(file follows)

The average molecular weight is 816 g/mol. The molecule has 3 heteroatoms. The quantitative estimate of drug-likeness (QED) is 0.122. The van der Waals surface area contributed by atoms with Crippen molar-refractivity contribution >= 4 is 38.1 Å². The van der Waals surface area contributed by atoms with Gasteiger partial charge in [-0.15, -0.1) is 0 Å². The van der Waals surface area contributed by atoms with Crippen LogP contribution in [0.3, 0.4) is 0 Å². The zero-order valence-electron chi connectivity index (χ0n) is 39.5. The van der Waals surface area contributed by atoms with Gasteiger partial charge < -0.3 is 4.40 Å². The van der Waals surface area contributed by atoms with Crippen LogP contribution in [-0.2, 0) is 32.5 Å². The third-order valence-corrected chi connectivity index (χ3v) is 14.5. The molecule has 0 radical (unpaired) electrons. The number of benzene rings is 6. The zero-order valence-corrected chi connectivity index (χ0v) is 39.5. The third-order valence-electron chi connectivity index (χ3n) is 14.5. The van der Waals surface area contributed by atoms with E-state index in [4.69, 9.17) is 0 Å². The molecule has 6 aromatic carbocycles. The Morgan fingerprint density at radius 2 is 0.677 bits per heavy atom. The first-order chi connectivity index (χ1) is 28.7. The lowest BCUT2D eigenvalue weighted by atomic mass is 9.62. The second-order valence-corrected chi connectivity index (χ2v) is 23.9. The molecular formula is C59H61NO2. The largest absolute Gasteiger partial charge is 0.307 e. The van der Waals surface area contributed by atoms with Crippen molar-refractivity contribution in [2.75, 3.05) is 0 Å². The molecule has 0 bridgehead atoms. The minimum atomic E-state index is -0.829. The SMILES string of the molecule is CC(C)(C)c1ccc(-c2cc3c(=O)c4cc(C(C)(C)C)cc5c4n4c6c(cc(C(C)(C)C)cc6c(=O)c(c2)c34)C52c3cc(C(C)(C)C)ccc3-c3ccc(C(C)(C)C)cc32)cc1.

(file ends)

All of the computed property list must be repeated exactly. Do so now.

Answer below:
The average molecular weight is 816 g/mol. The molecule has 3 heteroatoms. The quantitative estimate of drug-likeness (QED) is 0.122. The van der Waals surface area contributed by atoms with Crippen molar-refractivity contribution >= 4 is 38.1 Å². The van der Waals surface area contributed by atoms with Gasteiger partial charge in [-0.15, -0.1) is 0 Å². The van der Waals surface area contributed by atoms with Crippen LogP contribution in [0.3, 0.4) is 0 Å². The zero-order valence-electron chi connectivity index (χ0n) is 39.5. The van der Waals surface area contributed by atoms with Gasteiger partial charge < -0.3 is 4.40 Å². The van der Waals surface area contributed by atoms with Crippen LogP contribution in [-0.2, 0) is 32.5 Å². The third-order valence-corrected chi connectivity index (χ3v) is 14.5. The molecule has 0 radical (unpaired) electrons. The number of benzene rings is 6. The zero-order valence-corrected chi connectivity index (χ0v) is 39.5. The third-order valence-electron chi connectivity index (χ3n) is 14.5. The van der Waals surface area contributed by atoms with E-state index in [4.69, 9.17) is 0 Å². The molecule has 6 aromatic carbocycles. The Morgan fingerprint density at radius 2 is 0.677 bits per heavy atom. The first-order chi connectivity index (χ1) is 28.7. The lowest BCUT2D eigenvalue weighted by atomic mass is 9.62. The second-order valence-corrected chi connectivity index (χ2v) is 23.9. The molecular formula is C59H61NO2. The largest absolute Gasteiger partial charge is 0.307 e. The van der Waals surface area contributed by atoms with Crippen molar-refractivity contribution in [2.75, 3.05) is 0 Å². The molecule has 0 bridgehead atoms. The minimum atomic E-state index is -0.829. The SMILES string of the molecule is CC(C)(C)c1ccc(-c2cc3c(=O)c4cc(C(C)(C)C)cc5c4n4c6c(cc(C(C)(C)C)cc6c(=O)c(c2)c34)C52c3cc(C(C)(C)C)ccc3-c3ccc(C(C)(C)C)cc32)cc1.